In this post, we present Linear Regression analysis using one variable example. The idea is to keep the examples as simple and straightforward as possible, so you can focus on the intuition behind Linear Regression and don’t get confused with too much data preparation or other details about tools and data manipulation. There are many algorithms to perform regression analysis, but Linear Regression is the simplest of them and the recommended algorithm to start with.

In Linear Regression we predict an output value **y** using a linear model. In other words, from an input variable **x** we use a simple equation of the form:

```
y = ax + b
```

to predict the value of **y**. Because we already chose the type of the model (the linear model), the task of the algorithm is to find the parameters **a** and **b** to define the linear equation which best fits our data. In the example below, we use the data from the House Price dataset from Kaggle and Python tools to build 3 Linear Regression models to predict the sale price of a house (output variable). Each model uses a different attribute as an input variable, and we use the scikit-learn library to build our linear models. Finally, we plot our models together with the real data so we can visualize how well the linear model fits the data.

## Building a Linear Regression Model with Python

The first step we load the dataset into a Pandas dataframe, select only the continous variables, and then we print information about our dataset:

```
url = 'https://raw.githubusercontent.com/rodmsmendes/' +
'reinforcementlearning4fun/master/' +
'data/house_prices.csv'
df = pd.read_csv(url)
df_float = df.select_dtypes(include=['float64']).copy()
df_float.info()
```

So the resulting dataset has 3 continous attributes, and we find that all of them has missing values:

```
<class 'pandas.core.frame.DataFrame'>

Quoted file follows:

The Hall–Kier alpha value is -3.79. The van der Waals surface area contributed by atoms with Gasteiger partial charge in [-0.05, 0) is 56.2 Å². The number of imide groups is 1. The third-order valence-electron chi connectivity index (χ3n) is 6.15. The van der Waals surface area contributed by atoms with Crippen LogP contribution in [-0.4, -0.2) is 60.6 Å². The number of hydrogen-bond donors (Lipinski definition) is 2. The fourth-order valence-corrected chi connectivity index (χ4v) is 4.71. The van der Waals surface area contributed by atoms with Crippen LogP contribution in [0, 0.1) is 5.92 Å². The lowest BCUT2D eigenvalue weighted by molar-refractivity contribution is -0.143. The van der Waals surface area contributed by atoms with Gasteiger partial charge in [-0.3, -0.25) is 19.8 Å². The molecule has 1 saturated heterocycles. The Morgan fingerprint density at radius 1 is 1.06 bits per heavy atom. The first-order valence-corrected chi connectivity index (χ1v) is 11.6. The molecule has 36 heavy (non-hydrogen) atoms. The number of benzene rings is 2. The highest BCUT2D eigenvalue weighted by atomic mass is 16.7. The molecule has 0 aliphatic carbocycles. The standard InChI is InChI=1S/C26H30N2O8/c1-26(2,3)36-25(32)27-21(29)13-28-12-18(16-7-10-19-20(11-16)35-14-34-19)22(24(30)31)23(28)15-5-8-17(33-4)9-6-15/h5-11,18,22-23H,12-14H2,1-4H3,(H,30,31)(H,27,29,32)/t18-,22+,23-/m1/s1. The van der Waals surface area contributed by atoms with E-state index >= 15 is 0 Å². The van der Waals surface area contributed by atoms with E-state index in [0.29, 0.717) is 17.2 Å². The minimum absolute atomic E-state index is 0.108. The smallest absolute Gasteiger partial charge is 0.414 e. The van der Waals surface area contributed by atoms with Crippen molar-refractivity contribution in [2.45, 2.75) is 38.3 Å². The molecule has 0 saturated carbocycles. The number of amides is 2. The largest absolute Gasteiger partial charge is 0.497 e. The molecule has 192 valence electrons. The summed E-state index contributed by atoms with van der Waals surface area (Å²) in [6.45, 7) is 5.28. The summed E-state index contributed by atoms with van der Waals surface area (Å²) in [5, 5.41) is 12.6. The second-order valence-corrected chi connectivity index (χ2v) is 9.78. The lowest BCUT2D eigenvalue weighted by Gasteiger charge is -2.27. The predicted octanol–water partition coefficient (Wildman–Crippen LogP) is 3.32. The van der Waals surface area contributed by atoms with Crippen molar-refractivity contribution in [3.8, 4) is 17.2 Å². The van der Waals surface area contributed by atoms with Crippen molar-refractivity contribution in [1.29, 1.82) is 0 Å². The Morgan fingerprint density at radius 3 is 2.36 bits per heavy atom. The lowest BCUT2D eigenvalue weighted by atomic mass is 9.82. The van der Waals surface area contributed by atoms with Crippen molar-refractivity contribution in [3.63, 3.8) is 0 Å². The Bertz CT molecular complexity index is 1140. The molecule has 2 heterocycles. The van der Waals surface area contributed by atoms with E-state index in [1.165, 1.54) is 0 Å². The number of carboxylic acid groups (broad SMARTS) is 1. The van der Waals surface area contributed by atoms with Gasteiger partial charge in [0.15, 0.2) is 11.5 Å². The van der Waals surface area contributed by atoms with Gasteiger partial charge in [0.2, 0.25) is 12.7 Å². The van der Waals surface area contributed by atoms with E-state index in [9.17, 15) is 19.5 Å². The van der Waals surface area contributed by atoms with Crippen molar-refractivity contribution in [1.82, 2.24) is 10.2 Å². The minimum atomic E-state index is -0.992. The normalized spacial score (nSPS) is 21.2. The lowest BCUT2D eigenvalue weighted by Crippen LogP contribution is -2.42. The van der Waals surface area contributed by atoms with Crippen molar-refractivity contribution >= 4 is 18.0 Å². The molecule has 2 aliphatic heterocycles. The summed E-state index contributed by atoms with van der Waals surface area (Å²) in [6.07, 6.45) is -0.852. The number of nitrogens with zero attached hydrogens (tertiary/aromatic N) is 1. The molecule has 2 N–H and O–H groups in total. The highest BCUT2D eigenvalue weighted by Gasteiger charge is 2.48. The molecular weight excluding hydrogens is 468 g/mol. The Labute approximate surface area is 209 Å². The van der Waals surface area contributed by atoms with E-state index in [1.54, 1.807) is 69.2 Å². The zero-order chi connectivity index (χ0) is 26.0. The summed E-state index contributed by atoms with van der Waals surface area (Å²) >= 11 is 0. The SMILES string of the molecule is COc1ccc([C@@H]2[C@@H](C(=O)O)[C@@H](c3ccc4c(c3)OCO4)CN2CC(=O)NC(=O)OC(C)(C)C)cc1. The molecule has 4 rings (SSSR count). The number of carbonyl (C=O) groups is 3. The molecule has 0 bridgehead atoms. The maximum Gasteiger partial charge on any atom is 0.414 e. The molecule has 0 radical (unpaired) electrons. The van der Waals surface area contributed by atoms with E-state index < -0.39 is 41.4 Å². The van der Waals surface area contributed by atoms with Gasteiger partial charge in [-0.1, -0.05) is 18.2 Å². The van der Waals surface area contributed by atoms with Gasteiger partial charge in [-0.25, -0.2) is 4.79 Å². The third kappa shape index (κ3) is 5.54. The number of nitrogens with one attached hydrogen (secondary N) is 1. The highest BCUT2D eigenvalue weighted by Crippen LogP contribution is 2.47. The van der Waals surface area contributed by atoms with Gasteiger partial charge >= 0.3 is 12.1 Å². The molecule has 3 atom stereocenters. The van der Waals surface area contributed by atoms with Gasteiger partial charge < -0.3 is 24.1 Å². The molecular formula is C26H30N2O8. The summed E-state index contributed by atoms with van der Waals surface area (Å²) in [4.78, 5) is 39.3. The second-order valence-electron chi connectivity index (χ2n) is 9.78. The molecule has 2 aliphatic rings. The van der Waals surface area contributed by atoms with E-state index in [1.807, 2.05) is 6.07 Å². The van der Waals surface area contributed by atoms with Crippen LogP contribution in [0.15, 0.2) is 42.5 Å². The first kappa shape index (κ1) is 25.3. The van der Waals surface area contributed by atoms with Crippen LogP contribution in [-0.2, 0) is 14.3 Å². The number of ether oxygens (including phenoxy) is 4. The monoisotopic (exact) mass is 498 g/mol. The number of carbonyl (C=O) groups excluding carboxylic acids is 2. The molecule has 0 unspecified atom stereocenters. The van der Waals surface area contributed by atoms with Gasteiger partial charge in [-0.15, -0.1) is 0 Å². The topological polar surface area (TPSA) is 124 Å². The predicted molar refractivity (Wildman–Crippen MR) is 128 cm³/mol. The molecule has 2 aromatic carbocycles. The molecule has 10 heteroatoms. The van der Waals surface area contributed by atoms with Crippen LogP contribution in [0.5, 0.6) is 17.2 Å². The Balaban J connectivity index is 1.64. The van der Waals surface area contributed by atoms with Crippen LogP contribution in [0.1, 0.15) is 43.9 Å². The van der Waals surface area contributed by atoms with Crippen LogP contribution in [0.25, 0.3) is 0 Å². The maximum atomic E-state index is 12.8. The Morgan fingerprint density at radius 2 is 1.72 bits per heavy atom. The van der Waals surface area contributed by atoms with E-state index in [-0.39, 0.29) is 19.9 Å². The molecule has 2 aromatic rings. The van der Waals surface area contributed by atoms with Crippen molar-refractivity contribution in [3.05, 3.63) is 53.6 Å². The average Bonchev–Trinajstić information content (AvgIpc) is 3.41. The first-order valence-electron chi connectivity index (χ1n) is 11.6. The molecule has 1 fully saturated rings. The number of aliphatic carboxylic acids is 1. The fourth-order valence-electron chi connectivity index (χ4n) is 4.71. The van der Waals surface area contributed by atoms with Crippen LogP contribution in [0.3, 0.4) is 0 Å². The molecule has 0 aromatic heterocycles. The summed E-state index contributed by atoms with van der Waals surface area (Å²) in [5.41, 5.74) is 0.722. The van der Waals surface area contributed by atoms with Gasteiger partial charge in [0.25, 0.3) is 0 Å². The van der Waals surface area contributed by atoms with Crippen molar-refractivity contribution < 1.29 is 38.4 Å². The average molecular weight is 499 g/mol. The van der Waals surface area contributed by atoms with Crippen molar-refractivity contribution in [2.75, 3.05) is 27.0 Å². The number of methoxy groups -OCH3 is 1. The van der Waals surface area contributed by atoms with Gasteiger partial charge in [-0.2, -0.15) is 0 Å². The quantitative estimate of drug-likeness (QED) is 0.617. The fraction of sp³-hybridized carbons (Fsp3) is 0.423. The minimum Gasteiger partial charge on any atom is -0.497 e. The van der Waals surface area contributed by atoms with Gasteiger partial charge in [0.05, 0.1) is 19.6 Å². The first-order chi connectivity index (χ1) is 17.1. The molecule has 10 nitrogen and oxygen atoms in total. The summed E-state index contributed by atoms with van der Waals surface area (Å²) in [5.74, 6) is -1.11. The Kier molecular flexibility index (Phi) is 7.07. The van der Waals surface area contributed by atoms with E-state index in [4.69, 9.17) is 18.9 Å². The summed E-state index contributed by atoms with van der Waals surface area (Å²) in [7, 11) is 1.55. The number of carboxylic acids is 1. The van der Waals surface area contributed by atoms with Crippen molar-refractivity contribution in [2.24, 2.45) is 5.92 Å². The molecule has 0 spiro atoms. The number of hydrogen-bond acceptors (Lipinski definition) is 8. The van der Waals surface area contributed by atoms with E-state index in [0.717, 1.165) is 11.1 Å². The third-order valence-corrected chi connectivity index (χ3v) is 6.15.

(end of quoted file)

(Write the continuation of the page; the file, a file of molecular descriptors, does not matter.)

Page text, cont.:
RangeIndex: 1460 entries, 0 to 1459
Data columns (total 3 columns):
LotFrontage 1201 non-null float64
MasVnrArea 1452 non-null float64
GarageYrBlt 1379 non-null float64
dtypes: float64(3)
memory usage: 34.3 KB
```

We complete then using the mean value of the respective attributes:

```
df_float['LotFrontage'] = df['LotFrontage']
.fillna(df['LotFrontage'].mean(), inplace=False)
df_float['MasVnrArea'] = df['MasVnrArea']
.fillna(df['MasVnrArea'].mean(), inplace=False)
df_float['GarageYrBlt'] = df['GarageYrBlt']
.fillna(df['GarageYrBlt'].mean(), inplace=False)
```

Once the the missing values are filled we can build our models. For each model, we create an instance of the *LinearRegression* class from scikit-learn. Then we use one of the selected continous variables as input and the output variable *SalePrice* to train the model:

```
lotFrontage = df_float[['LotFrontage']]
salePrice = df['SalePrice']
lr1 = LinearRegression()
lr1.fit(lotFrontage, salePrice)
```

What we did here was to use the method *fit()* to train a linear regression model over the input data *lotFrontage* and given the output *salePrice*. The state of the model is stored in the *LinearRegression* model references by the *lr1* variable. Using this variable, we print the model coefficients as well as the *mean squared error* score to asssess the quality of the model:

```
print(lr1.coef_)
print(lr1.intercept_)
print(mean_squared_error(salePrice,
lr1.predict(lotFrontage)))
```

Finally, we plot the resulting models (in orange) together with the real data (blue points), so we can compare then.

## Conclusion

In this example, we used the Linear Regression as a exploratory data analysis tool. Usign the scikit-learn libray we create Linear Regression models to understand if the target attribute *SalePrice* can be explained in terms of *LotFrontage*, *MasVnrArea* or *GarageYrBlt* individually. Finally, the results of modeling are presented ploting them together with the data points.

You can find this complete example as a Kaggle kernel. In this kernel, you will find all the steps needed to create a Linear Regression model using scikit-learn and other Python tools. I strongly suggest that you open and execute this notebook to see the code in action. Then, fork the kernel to create your copy and try to modify the code, using other variables, another dataset, creating new visualizations, and so on. You can access the kernel by clicking the link below:

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